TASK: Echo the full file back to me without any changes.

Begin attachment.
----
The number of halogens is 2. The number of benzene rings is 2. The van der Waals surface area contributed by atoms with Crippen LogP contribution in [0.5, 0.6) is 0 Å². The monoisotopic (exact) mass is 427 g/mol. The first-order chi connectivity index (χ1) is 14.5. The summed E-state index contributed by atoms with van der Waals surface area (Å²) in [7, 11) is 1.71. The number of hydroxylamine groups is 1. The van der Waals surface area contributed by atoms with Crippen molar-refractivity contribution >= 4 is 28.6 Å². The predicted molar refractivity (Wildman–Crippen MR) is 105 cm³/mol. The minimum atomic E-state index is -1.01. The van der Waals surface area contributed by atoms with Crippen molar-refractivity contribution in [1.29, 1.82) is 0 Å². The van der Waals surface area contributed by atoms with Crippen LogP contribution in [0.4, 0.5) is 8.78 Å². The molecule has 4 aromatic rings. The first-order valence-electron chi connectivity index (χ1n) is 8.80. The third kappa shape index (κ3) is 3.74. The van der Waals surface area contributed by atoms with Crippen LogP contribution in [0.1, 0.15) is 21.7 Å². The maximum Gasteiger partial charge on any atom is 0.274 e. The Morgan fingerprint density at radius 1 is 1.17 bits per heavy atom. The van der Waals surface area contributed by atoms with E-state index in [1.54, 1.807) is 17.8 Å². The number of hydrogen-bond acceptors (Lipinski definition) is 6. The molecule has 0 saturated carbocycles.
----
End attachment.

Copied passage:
The number of halogens is 2. The number of benzene rings is 2. The van der Waals surface area contributed by atoms with Crippen LogP contribution in [0.5, 0.6) is 0 Å². The monoisotopic (exact) mass is 427 g/mol. The first-order chi connectivity index (χ1) is 14.5. The summed E-state index contributed by atoms with van der Waals surface area (Å²) in [7, 11) is 1.71. The number of hydroxylamine groups is 1. The van der Waals surface area contributed by atoms with Crippen molar-refractivity contribution >= 4 is 28.6 Å². The predicted molar refractivity (Wildman–Crippen MR) is 105 cm³/mol. The minimum atomic E-state index is -1.01. The van der Waals surface area contributed by atoms with Crippen molar-refractivity contribution in [1.29, 1.82) is 0 Å². The van der Waals surface area contributed by atoms with Crippen LogP contribution in [0.4, 0.5) is 8.78 Å². The molecule has 4 aromatic rings. The first-order valence-electron chi connectivity index (χ1n) is 8.80. The third kappa shape index (κ3) is 3.74. The van der Waals surface area contributed by atoms with Crippen LogP contribution in [0.1, 0.15) is 21.7 Å². The maximum Gasteiger partial charge on any atom is 0.274 e. The Morgan fingerprint density at radius 1 is 1.17 bits per heavy atom. The van der Waals surface area contributed by atoms with E-state index in [1.54, 1.807) is 17.8 Å². The number of hydrogen-bond acceptors (Lipinski definition) is 6. The molecule has 0 saturated carbocycles.